By quitting corporate jobs to sell bamboo bath towels online, these 2 friends have made sales of Rs 7 Cr in the past 12 months
Engineering batchmates and friends Ayush Agarwal and Nihar gosalia loved to discuss business ideas with each other. Despite corporate roles at Amazon and TCS respectively, the duo wanted to start their own business.
Nihar, whose family ran a B2B textile business, realized bamboo fabric was a relatively unexplored concept in India. When he shared his discovery, Ayush, who had seen e-commerce sellers thrive on Amazon, immediately felt that bamboo fabric would work well on D2C channels online.
âIn 2018, we quit our jobs to start Mush Apparel in Ahmedabad and bring our vision of products made from bamboo fabric to life. We sell bamboo cloth bath towels, face towels, bath sets and socks on Amazon, Flipkart, Myntra, Tata Cliq, etc., âsays Ayush.
âThe previous year, we timed Rs 4 crore of income, and in the last 12 months we have recorded Rs 7 crore. This year we aim to achieve Rs 12 crore.
Ayush and Nihar’s bath sheets are made from bamboo viscose, which makes them absorbent, antibacterial and anti-odor.
They claim that their products largely use a 70-30 bamboo and cotton blend, which is not common among big fashion brands who prefer to use a smaller amount of bamboo in their blends, according to the founders of Mush.
âThe sustainable fashion industry doesn’t always focus on blends. Some brands label their products as being made from bamboo, but in reality the items can only be bamboo charcoal dyed. Other brands may use a 40-60 blend of bamboo and cottonâSays Ayush.
In the sustainable fashion industry, bamboo blends are seen as alternatives to pure cotton or polyester blends, as bamboo requires. relatively little water and resources to grow, does not require pesticides, is highly biodegradable and is found in abundance.
Bamboo napkins by Mush
The first days
Convinced that bamboo was the way to go, the two friends launched Mush in Ayush’s father’s office.
âMy dad is a stockbroker and he gave us a space to start our business. At the time, we paid him Rs 25,000 per month as rent. He always told us that if we occupied an office for free, we would never realize or understand that rent is a significant cost in doing business, âsays Ayush.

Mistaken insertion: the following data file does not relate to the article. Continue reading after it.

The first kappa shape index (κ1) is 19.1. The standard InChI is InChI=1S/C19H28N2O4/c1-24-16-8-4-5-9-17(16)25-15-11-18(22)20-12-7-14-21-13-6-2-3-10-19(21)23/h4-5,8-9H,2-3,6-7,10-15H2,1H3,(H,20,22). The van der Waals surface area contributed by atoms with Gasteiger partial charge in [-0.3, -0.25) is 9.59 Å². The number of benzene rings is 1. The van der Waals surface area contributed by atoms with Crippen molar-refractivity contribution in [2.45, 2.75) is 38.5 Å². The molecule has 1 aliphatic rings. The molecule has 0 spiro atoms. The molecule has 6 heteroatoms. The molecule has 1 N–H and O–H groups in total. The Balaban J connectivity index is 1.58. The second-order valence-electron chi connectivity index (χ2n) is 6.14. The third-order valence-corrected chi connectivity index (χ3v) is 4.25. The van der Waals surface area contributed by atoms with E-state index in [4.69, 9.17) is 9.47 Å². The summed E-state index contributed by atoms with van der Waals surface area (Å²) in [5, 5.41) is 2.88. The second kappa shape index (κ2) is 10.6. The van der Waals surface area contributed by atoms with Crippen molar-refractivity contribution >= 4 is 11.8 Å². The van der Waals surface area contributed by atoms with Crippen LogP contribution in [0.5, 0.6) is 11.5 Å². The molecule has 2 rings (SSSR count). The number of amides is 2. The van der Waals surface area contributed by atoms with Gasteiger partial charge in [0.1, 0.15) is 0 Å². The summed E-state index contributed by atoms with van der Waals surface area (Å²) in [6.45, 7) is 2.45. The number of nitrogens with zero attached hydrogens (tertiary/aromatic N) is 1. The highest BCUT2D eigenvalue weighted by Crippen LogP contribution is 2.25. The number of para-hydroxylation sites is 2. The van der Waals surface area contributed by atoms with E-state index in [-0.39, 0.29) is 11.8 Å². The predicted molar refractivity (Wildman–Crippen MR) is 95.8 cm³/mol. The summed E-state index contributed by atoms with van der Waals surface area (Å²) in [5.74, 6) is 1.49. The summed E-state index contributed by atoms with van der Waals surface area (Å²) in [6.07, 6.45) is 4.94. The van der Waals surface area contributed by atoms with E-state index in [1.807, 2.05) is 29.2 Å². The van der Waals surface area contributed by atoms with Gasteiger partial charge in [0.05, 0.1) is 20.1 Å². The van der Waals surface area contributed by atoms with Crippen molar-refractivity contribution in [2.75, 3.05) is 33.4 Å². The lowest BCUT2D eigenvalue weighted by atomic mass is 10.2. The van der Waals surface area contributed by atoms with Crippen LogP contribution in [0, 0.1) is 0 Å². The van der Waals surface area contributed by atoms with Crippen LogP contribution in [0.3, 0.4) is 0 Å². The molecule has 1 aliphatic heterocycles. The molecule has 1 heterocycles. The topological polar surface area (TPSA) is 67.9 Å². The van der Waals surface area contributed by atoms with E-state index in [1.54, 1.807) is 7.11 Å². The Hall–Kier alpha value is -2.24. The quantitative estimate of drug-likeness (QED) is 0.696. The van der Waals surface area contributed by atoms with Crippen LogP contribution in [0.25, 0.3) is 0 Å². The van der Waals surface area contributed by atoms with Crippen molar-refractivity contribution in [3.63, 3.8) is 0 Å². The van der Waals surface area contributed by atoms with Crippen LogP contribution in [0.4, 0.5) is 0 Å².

He also claims that Mush started with Rs 5 lakh savings invested by the founders. They reinvested the profits and did not inject new capital into the brand.
With their makeshift office set up, the duo decided to start making bamboo napkins. Nihar’s family business used fabric machines to make textiles, and these could not be used to make towels.
âWe wanted to focus on creating a high quality product, so we had to control the entire manufacturing flow to make sure there was no compromise. We bought yarn from local suppliers, had it dyed and sent the raw material to the napkin factories with instructions on how to make napkins to the mix we wanted, âsays Nihar.
Around this time, Ayush and Nihar would fill their cars with yarn and drive to local factories to deliver it, later returning to pick up the final product.
In this way, the founders first obtained 110 pieces of bath towels manufactured, listed the brand on Amazon and believed the stock would last four to five months.
An attempt to sell offline
Nihar also approached an offline towel store near their office to see if he could place Mush’s towels on the store shelf.
âThe store liked our product, but they refused because they only bought stock from their distributors. So we took their distributor’s contact number and set up a meeting, âAyush explains.
Upon arriving at the distributor’s office, the founders were asked how many pieces of napkins they had in stock. âWe told the distributor we had enough, then he said he wanted buy all our stock in one go. We were completely taken aback, but we couldn’t go through with it because he wanted to buy our stock on credit, âhe says.